Hearst was born and raised in San Francisco, California, the only son of George Hearst, gold mine owner and U.S. Senator from California (1886-1891). Hearst was educated at Harvard, eventually deciding on a career in journalism. Following the example of Joseph Pulitzer and his New York World, Hearst in 1897 took control of the struggling San Francisco Examiner and within two years showed a profit. He then moved into the New York market, purchasing the struggling Morning Journal, hiring such writers as Stephen Crane and Julian Hawthorne, and raiding Pulitzer’s staff for people like Richard F. Outcault, the inventor of color comics. Renamed the Journal American, Hearst dropped the price to one cent, added illustrations, and made good use of sensational headlines. Hearst used his papers to excoriate Britain during the 1895 Venezuela British Guiana border dispute, and was also accused of using his newspapers to stir up the Spanish-American War in an effort to increase sales. Hearst supported presidential candidate William Jennings Bryan in the elections of 1896 and 1900. A Hearst editorial in early 1901, advocating assassination as a political tool, caused considerable embarrassment when President McKinley was assassinated five months later. Hearst served in Congress from 1903-07, but was unsuccessful in his 1904 presidential nomination bid. In 1905 he barely lost the New York City mayoral race, in 1906 failed to gain the New York governor’s seat, and in 1909 again lost the mayoral

Songs of the 20s 1920:

I’ll Be With You in Apple Blossom Time; Jerome Kern’s Look for the Silver Lining; When My Baby Smiles at Me.

1921:

Sheik of Araby; I’m Just Wild About Harry; Ain’t We Got Fun.

1922:

Chicago (That Toddlin’ Town); Toot, Toot, Tootsie Goodbye; Way Down Yonder in New Orleans; I Wish I Could Shimmy Like Sister Kate; Carolina in the Morning.

1923:

Yes! We Have No Bananas!; Who’s Sorry Now?; That Old Gang of Mine; Bessie Smith records Down Hearted Blues.

1924:

Indian Love Call; Gershwin’s Fascinatin’ Rhythm; It Had To Be You; Tea for Two; California Here I Come.

1925:

I’m Sittin’ On Top of the World; Alabamy Bound; If You Knew Susie Like I Know Susie; Sweet Georgia Brown; Yes Sir; That’s My Baby; Fats Waller’s Squeeze Me.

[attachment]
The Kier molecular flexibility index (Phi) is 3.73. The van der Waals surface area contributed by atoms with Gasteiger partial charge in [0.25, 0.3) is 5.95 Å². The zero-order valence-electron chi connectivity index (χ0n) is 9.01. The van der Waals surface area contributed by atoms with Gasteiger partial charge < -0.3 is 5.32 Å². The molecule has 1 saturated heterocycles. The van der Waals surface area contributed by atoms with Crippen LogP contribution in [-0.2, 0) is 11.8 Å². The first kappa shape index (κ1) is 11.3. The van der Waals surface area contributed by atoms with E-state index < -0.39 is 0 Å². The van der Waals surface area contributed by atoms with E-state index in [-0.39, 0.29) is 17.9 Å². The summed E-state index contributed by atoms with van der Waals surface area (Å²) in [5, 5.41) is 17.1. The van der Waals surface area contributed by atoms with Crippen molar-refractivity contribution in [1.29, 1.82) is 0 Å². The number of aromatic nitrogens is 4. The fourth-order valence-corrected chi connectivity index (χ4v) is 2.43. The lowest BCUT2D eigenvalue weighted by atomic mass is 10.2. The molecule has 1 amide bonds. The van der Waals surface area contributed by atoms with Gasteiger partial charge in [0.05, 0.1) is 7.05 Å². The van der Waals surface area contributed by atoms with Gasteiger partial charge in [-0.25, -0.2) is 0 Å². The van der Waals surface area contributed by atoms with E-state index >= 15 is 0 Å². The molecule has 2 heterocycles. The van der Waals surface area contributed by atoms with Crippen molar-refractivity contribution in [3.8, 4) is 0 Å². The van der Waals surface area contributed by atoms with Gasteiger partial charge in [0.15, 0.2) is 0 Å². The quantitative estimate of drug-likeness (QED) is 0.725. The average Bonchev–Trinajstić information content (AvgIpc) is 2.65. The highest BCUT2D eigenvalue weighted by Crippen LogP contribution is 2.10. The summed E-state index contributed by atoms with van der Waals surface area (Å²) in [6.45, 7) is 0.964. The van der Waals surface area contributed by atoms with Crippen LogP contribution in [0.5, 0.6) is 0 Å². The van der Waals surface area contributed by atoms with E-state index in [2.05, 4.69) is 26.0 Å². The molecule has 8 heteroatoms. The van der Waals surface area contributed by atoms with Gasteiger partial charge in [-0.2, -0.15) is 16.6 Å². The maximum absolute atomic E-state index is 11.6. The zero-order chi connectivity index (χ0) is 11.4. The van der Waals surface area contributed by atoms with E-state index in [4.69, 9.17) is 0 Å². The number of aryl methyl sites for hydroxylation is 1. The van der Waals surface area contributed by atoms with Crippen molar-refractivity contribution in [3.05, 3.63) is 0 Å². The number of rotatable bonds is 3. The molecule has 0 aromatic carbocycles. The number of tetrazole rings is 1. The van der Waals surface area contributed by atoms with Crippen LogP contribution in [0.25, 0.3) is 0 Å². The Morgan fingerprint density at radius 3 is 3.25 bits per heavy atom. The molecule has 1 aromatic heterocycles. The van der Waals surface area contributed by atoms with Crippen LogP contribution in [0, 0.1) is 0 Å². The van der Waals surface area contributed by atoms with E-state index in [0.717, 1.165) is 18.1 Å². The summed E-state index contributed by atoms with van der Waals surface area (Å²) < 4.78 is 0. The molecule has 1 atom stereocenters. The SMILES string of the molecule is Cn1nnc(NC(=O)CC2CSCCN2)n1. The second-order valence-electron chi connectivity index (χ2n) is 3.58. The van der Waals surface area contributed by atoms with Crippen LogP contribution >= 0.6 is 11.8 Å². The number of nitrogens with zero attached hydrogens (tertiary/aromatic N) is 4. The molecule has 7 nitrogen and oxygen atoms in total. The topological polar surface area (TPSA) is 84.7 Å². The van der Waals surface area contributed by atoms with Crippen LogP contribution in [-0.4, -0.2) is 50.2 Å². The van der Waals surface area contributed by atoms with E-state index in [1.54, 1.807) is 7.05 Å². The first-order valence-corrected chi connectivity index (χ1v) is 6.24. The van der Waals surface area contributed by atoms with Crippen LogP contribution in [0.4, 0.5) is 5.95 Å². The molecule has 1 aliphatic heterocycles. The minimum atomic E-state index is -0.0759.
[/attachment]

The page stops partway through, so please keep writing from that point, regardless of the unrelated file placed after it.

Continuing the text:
1926:

Are You Lonesome Tonight; Bye, Bye, Blackbird; When the Red, Red Robin Comes Bob, Bob, Bobbin’ Along; Tip Toe Through the Tulips.

1927:

Lucky Lindy; My Blue Heaven; Swonderful; Side by Side; Ain’t She Sweet; Me and My Shadow.

1928:

I Can’t Give You Anything But Love; You’re the Cream in My Coffee; Makin’ Whoopee; and I Wanna Be Loved by You eventually gives birth to the Betty Boop character.

1929:

Puttin’ On the Ritz; Ain’t Misbehavin’; Star Dust, Singin’ in the Rain; With a Song in My Heart; Those Wedding Bells are Breaking Up that Old Gang of Mine.

1930:

I Got Rhythm; Embraceable You; Sunny Side of the Street.

election, finally ending his political career. A strict isolationist, Hearst opposed U.S. entry into the World War and, later, membership in the League of Nations. His attacks against Britain and France led to these two nations refusing to allow his newspapers access to their communication systems. By 1925 Hearst owned newspapers all over the country, as well as

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investigator handbook several magazines. Later he turned to film, producing several movies, some starring his mistress, actress Marion Davies. He began construction of Hearst Castle in San Simeon, California, and furnished it with extravagant antiques and works of art purchased on a lavish scale. The depression of the 1930s took its toll on the Hearst empire, but he maintained his influence in the Democratic Party, contributing heavily to the nomination of Franklin Delano Roosevelt in 1932. Hearst was fond of sensational news stories and had no qualms about publicizing the efforts of a single, crusading journalist. Hearst was also a philanthropist, donating large sums of money to charities and scientific endeavors. He was also in the market for works of art and other exotica with which to furnish Hearst Castle.

Howard Hughes, Businessman, 1905-1976